Now let’s talk about what you can do with anxiety. You must resist the temptation to separate yourself from your best sources of support: God Himself, God’s Word, your church family, and the spiritual leaders and other mature believers that God has put in your life. Chronic anxiety truly is a spiritual battle. You cannot fight that battle alone, nor were you ever expected to. Along those same lines, it is important to develop and maintain your spiritual disciplines: Prayer, worship, Bible study, evangelism, giving, fellowship and service. Since all of our problematic emotions involve an unhealthy self-focus, you must resolve to do these whether you feel like it or not. However, you must be careful to not let these become rituals only. You need to spend personal time with God and align yourself with His Word, that is, believe it! As he was dying, John Wesley said this about Gods Word, “These promises are all fine, but the best is God-with-us.” Jesus promised to never leave you or forsake you. He is with you even if it does not feel like it. The psalmist says “When my anxious thoughts multiply within me, your consolations delight my soul” (Psalm 94:19).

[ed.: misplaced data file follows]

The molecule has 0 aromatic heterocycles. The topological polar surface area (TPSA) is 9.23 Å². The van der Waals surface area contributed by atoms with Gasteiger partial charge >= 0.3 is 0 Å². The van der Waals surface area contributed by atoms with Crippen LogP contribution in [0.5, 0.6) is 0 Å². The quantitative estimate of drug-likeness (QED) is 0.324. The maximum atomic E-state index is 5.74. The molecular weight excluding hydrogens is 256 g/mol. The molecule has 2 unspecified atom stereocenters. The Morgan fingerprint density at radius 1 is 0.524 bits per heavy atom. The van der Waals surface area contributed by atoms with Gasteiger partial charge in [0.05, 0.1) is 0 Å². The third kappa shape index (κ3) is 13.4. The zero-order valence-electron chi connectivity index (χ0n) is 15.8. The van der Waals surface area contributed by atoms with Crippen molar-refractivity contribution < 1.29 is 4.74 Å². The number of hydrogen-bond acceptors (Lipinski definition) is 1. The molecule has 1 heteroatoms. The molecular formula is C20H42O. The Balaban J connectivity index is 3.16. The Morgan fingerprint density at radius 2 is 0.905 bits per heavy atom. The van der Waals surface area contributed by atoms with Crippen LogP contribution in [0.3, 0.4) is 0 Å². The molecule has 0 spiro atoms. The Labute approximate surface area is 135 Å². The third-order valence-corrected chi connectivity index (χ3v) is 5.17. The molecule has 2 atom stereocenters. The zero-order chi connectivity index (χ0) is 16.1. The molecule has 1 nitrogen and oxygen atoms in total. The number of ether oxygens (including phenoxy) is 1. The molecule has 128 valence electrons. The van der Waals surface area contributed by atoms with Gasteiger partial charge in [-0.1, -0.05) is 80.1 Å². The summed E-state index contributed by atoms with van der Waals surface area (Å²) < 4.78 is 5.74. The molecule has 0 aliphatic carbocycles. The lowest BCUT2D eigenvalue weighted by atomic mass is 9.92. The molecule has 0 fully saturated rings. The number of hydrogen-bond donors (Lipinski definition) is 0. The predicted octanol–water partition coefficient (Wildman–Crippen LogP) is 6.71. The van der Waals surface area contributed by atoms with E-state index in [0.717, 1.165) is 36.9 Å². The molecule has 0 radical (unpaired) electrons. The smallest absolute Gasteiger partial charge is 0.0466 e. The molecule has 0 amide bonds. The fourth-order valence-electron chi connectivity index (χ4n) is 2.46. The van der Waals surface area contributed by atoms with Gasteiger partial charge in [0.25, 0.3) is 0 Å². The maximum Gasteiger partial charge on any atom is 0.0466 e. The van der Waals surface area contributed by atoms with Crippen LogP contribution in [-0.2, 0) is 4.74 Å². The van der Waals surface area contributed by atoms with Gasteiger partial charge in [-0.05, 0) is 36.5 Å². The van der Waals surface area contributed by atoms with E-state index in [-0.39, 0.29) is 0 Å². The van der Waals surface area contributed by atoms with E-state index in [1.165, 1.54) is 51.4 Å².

As you seek the Lord and you seek godly counsel, here are some critical questions to ask yourself, to pray about, and to research in God’s Word:
- What things are most important to you? What do you value or love? For whose purpose?
- What do you fear or worry about most?
- Who or what do you trust for peace, provision or protection? Consider your reasons for trust.
- What comes to mind when you find yourself in a state of severe anxiety or worry?
- Where is God in your fears, anxieties and worries?
While the only cure for anxiety is complete surrender to God and trusting fully in Him, there are some other things you can do that will at least help you to feel better. We have discovered in our counseling ministry that people struggling with problematic emotions almost always feel a little better when they practice these things, and as they begin to feel better, their spiritual disciplines begin to be more effective. This is not an exhaustive list, but listed below are some practical things that anyone can do. If the list seems intimidating to you, try one this week, then another, and then another.